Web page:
Roshana Mehdian, a trauma and orthopaedic surgeon registrar, says:
"I am distraught, particularly as a female surgeon; we have worked tirelessly in the profession to open doors for women to take up typically male roles. This contract essentially now means I face the decision between my career and a family, unless I find 'informal childcare arrangements'."
The analysis also acknowledges that the changes to doctors' pay are likely to have a disproportionately high impact on certain specialities, including paediatrics and obstetrics and gynaecology, where there are a disproportionate number of female doctors.
This becomes a lot more significant when you realise that women make up 72% of registrars in paediatrics and 75% in obstetrics and gynaecology. These are specialities where it is already difficult to recruit and retain staff, with gaps already in many paediatric rotas. This means that should more staff drop out and others are deterred from entering the speciality, and in turn, there could be an even greater adverse effect on remaining staff as well as a very real risk to patient safety, according to junior doctors.
Government considers this acceptable and thinks it can be squeezed through equalities legislation because the indirect discrimination is 'proportionate' and 'justifiable'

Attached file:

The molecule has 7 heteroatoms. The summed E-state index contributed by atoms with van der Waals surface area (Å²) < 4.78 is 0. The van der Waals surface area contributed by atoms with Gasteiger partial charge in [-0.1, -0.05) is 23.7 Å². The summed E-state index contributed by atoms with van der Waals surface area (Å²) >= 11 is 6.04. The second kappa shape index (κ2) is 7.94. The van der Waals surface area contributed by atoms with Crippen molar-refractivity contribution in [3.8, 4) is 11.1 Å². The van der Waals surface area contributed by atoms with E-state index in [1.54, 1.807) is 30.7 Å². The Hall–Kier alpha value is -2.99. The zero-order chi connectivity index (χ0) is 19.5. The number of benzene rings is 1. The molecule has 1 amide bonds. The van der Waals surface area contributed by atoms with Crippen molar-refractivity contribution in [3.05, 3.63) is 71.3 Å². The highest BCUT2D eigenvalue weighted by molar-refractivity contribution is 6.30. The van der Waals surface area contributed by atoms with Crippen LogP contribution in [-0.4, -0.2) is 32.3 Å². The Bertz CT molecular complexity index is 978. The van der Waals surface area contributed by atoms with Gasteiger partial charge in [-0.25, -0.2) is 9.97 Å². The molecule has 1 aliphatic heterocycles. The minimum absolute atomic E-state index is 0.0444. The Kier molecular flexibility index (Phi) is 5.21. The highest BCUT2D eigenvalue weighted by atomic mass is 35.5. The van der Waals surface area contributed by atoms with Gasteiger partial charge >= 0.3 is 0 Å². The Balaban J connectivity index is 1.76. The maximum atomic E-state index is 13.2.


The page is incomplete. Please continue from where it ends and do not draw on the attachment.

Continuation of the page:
Ruth-Anna Macqueen, an obstetrics and gynaecology doctor, says:
"As a mum of two and somebody working in obstetrics and gynaecology, I'm exactly the kind of person that's going to be most disadvantaged by the new contract and also the kind of worker the Government can least afford to drive away. There is already a particular shortage of doctors in my specialty and I can't see how it is going to get any better. We already lose 20 per cent of trainees before they even finish training and the people around me are already making their exit plans."
At one point in the equality assessment, the Government mentions that it did consider putting measures in place to protect and support women taking maternity leave and part-time workers... but decided against it.
"Particular consideration has been given to whether special provisions should be made under the new contract for those taking maternity leave and those working part-time. Such provisions could be seen as promoting equality of opportunity for women. However, we have concluded that such measures would be inconsistent with the principle of pay based on level of responsibility that underpins the new contract."
In other words, again and again, it is announced that the new contract is likely to adversely impact women, part-time workers, carers and disabled people working for the fifth largest employer in the world. But the Government considers this acceptable and thinks it can be squeezed through equalities legislation because the indirect discrimination is 'proportionate' and 'justifiable'.
Female junior doctors resoundingly disagree.
The Medical Women's Federation said it was "disappointed and dismayed" and warned that more women doctors are likely to move specialty or leave the profession altogether.
Ellen Newberry, a final-year medical student, sums up what many female junior doctors feel is the overall sense of the equality assessment:
"The wording of the contract gives the lie to the government's suggestions that the new version will be fairer than its predecessor. Far from protecting the female medical workforce, it has instead effectively described us as collateral damage."
Laura Bates is the founder of the Everyday Sexism Project